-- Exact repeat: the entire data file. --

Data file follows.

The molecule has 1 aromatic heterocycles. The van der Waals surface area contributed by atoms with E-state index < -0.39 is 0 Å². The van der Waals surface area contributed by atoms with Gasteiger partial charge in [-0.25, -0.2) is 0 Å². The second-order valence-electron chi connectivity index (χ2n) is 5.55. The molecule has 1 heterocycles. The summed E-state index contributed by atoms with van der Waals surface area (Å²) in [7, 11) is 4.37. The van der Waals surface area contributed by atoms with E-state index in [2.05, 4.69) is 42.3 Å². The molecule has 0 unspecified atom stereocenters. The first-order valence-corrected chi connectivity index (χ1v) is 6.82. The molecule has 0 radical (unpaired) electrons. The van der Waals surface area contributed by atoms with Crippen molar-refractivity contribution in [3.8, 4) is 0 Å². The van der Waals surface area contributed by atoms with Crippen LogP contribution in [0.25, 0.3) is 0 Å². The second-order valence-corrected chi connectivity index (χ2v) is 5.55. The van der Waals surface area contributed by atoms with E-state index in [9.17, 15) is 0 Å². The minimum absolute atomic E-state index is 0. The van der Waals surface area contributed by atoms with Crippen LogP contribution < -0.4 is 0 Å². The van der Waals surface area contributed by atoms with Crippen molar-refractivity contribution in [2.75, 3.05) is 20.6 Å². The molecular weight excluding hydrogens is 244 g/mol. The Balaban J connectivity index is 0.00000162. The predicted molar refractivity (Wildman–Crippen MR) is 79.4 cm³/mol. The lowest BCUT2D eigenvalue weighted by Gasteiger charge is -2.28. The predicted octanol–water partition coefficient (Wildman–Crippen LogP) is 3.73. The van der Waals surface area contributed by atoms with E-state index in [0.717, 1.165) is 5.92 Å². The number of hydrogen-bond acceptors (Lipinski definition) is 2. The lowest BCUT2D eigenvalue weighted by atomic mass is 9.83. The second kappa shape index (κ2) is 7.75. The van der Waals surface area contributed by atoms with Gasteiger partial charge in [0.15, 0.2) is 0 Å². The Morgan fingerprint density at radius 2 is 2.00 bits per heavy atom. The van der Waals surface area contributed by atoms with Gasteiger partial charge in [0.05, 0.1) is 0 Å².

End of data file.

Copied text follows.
The molecule has 1 aromatic heterocycles. The van der Waals surface area contributed by atoms with E-state index < -0.39 is 0 Å². The van der Waals surface area contributed by atoms with Gasteiger partial charge in [-0.25, -0.2) is 0 Å². The second-order valence-electron chi connectivity index (χ2n) is 5.55. The molecule has 1 heterocycles. The summed E-state index contributed by atoms with van der Waals surface area (Å²) in [7, 11) is 4.37. The van der Waals surface area contributed by atoms with E-state index in [2.05, 4.69) is 42.3 Å². The molecule has 0 unspecified atom stereocenters. The first-order valence-corrected chi connectivity index (χ1v) is 6.82. The molecule has 0 radical (unpaired) electrons. The van der Waals surface area contributed by atoms with Crippen molar-refractivity contribution in [3.8, 4) is 0 Å². The van der Waals surface area contributed by atoms with Crippen LogP contribution in [0.25, 0.3) is 0 Å². The second-order valence-corrected chi connectivity index (χ2v) is 5.55. The van der Waals surface area contributed by atoms with E-state index in [9.17, 15) is 0 Å². The minimum absolute atomic E-state index is 0. The van der Waals surface area contributed by atoms with Crippen LogP contribution < -0.4 is 0 Å². The van der Waals surface area contributed by atoms with Crippen molar-refractivity contribution in [2.75, 3.05) is 20.6 Å². The molecular weight excluding hydrogens is 244 g/mol. The Balaban J connectivity index is 0.00000162. The predicted molar refractivity (Wildman–Crippen MR) is 79.4 cm³/mol. The lowest BCUT2D eigenvalue weighted by Gasteiger charge is -2.28. The predicted octanol–water partition coefficient (Wildman–Crippen LogP) is 3.73. The van der Waals surface area contributed by atoms with E-state index in [0.717, 1.165) is 5.92 Å². The number of hydrogen-bond acceptors (Lipinski definition) is 2. The lowest BCUT2D eigenvalue weighted by atomic mass is 9.83. The second kappa shape index (κ2) is 7.75. The van der Waals surface area contributed by atoms with Gasteiger partial charge in [0.15, 0.2) is 0 Å². The Morgan fingerprint density at radius 2 is 2.00 bits per heavy atom. The van der Waals surface area contributed by atoms with Gasteiger partial charge in [0.05, 0.1) is 0 Å².